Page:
Overview

Fleas are the insects forming the order Siphonaptera. They are wingless, with mouthparts adapted for piercing skin and sucking blood. Fleas are external parasites, living by hematophagy off the blood of mammals and birds.

Description

Fleas are wingless insects (1/16 to 1/8-inch (1.5 to 3.3 mm) long) that are agile, usually dark coloured (for example, the reddish-brown of the cat flea), with tube-like mouth-parts adapted to feeding on the blood of their hosts. Their legs are long, the hind pair well adapted for jumping: a flea can jump vertically up to 7 inches (18 cm) and horizontally up to 13 inches (33 cm), making the flea one of the best jumpers of all known animals (relative to body size), second only to the frog hopper.

Reproduction

Fleas lay tiny white oval-shaped eggs better viewed through a loupe or magnifying glass. The larva is small and pale, has bristles covering its worm-like body, lacks eyes, and has mouth-parts adapted to chewing. The larvae feed on various organic matter, especially the faeces of mature fleas. The adult flea's diet consists solely of fresh blood. In the pupa phase, the larva is enclosed in a silken, debris-covered cocoon.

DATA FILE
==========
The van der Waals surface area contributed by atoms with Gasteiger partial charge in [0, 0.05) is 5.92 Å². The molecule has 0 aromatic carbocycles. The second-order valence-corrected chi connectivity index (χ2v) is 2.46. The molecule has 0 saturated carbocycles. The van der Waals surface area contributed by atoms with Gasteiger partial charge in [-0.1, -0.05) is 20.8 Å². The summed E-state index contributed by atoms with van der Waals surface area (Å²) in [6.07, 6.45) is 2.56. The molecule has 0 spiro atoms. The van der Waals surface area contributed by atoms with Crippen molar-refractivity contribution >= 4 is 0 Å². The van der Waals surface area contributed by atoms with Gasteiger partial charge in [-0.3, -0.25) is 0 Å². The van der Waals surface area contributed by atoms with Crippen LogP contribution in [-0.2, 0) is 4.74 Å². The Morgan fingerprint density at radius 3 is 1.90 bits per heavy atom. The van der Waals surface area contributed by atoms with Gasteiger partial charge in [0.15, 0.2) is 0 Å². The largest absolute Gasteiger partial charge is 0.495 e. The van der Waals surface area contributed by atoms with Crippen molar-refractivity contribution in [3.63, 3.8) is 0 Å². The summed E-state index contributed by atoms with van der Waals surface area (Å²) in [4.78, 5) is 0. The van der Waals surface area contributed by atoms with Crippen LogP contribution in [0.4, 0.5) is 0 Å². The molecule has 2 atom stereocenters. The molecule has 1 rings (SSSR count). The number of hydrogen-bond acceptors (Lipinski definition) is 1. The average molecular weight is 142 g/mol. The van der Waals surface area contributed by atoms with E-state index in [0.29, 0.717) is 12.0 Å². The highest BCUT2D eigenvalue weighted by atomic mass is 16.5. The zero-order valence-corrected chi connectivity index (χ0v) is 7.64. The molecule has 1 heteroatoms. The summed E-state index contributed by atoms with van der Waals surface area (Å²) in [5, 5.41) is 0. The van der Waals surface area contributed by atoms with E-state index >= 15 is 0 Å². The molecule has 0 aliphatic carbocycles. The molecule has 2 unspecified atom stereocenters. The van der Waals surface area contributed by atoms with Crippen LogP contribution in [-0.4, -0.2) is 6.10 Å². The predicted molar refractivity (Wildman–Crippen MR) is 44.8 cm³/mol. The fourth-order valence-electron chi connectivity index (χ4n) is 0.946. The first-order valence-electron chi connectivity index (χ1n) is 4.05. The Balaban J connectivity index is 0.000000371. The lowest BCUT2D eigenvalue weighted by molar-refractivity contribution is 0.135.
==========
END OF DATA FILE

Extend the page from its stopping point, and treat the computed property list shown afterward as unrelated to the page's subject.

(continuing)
Once the flea reaches adulthood, its primary goal is to find blood and then to reproduce. Its total life span can be as short as one year, but may be several years in ideal conditions. Female fleas can lay 5000 or more eggs over their life, allowing for phenomenal growth rates. Average 30–90 days.

 

 

 

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Flea Pest - Bio
Pest Length 1/16 to 1/8-inch (1.5 to 3.3 mm)
Pest Special Ability Vertical Jump 18cm Horizontal Jump 33cm
Pest Weight 0.8 grams
Pest Life Span 2 to 3 months
Pest Attracted By Warmth
Pest Habitat Host Sleeping Areas

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